The environmental cost of mining Bitcoin in SEA
- The world’s most valuable cryptocurrency is breaking records, but mining Bitcoin consumes another important resource – the environment
Bitcoin has soared to new, previously unimaginable highs in the last year or two, driving market sentiment to once again be looking at the world’s most valuable cryptocurrency. With the value touching an eye-watering US$40,000 this week for a single Bitcoin, the Bitcoin mining industry is set to kick into high gear again.
Bitcoin mining refers to the production of the digital coin by solving complex algorithms with specialized computers. “Miners” process and confirm bitcoin transactions to be entered into the digital currency’s shared public ledger, a trustless verification and storage network known as a blockchain.
Miners also provide security to the network. New coins are awarded to miners who complete the calculations first along with transaction fees for their services. With the lower costs of electricity, cheaper rental for spaces, and the looser regulatory environment, Southeast Asia (SEA) has become a popular destination for hosting Bitcoin mining ‘farms’.
The necessary computing power for generating new Bitcoins, with large numbers of linked computer units requiring massive amounts of energy to generate one coin or digital fund, and the power required can oftentimes come at an environmental cost.
“We now have an entirely new industry that is consuming more energy per year than many countries,” said Max Krause, a researcher at the Oak Ridge Institute for Science and Education and lead author of a study entitled the Quantification of energy and carbon costs for mining cryptocurrencies, published in the 2018 Nature Sustainability journal.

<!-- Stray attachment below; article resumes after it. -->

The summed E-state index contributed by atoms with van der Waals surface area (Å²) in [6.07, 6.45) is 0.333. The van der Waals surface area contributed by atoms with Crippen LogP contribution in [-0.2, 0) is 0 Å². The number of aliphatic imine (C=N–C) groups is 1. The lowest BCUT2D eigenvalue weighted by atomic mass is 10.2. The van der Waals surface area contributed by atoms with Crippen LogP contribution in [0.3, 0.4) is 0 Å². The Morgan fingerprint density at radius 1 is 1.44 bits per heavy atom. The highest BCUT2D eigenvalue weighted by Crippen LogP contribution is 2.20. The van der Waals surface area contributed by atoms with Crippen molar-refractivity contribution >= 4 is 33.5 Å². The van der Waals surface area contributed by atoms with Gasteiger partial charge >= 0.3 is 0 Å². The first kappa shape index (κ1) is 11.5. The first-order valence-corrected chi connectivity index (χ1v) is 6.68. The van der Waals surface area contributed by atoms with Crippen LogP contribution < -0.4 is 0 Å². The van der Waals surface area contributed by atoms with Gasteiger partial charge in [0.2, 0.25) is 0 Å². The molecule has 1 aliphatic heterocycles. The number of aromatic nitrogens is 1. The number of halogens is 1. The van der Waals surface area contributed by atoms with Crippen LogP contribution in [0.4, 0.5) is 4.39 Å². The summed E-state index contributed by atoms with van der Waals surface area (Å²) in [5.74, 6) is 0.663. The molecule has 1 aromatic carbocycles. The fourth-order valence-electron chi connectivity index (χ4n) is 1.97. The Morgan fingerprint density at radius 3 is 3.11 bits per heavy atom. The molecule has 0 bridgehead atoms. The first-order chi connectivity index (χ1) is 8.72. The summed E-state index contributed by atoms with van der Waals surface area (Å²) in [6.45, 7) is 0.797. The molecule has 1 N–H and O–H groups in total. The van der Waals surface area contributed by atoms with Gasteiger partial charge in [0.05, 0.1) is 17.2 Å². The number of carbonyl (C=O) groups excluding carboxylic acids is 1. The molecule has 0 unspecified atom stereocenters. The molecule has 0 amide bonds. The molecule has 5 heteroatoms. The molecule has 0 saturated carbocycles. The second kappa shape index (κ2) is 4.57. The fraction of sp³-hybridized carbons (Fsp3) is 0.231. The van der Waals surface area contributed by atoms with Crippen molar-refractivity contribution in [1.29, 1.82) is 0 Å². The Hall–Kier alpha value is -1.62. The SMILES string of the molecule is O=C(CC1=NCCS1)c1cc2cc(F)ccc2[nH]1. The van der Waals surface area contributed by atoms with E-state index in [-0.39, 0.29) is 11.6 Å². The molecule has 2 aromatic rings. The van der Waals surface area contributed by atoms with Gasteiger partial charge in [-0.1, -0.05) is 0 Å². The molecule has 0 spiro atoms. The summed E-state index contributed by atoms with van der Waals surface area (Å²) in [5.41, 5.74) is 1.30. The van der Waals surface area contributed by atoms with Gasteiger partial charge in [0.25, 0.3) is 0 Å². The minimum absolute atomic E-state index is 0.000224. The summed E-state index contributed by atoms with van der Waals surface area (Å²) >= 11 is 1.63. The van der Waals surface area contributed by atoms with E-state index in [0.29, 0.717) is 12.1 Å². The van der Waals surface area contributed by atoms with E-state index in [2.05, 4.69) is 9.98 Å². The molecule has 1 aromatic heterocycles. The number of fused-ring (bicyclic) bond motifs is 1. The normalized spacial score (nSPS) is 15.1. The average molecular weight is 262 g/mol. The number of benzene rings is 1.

The total energy consumption of the Bitcoin network has grown and now consumes more energy than certain countries, according to the Cambridge Bitcoin Electricity Consumption Index (CBECI) that calculates the real-time energy consumption of the Bitcoin network in real-time.
The CBECI found that Bitcoin mining consumes more energy than the entire nation of Singapore. With the unknown number of server farms globally, the high energy consumption of Bitcoin mining comes with a significant carbon footprint.
The heavy dependence on fossil fuels to power server farms could be lessened by tapping renewable energy sources. The cost could be prohibitive at the initial stage which might put off profit-focused Bitcoin miners, who elect to run their farms in Southeast Asia for the very reason of lowering costs.
Another method to reduce carbon emission is the development of more energy-efficient algorithms, like ‘proof-of-work’ or ‘proof-of-stake’. In proof-of-stake, coin owners create blocks rather than miners, eliminating both miners and their power-hungry machines in the process.
Christian Stoll, a researcher at the University of Munich and the Massachusetts Institute of Technology (MIT) who studies energy emission rates for crypto mining, says, “We do not question the efficiency gains that blockchain technology could, in certain cases, provide. However, the current debate is focused on anticipated benefits, and more attention needs to be given to costs.”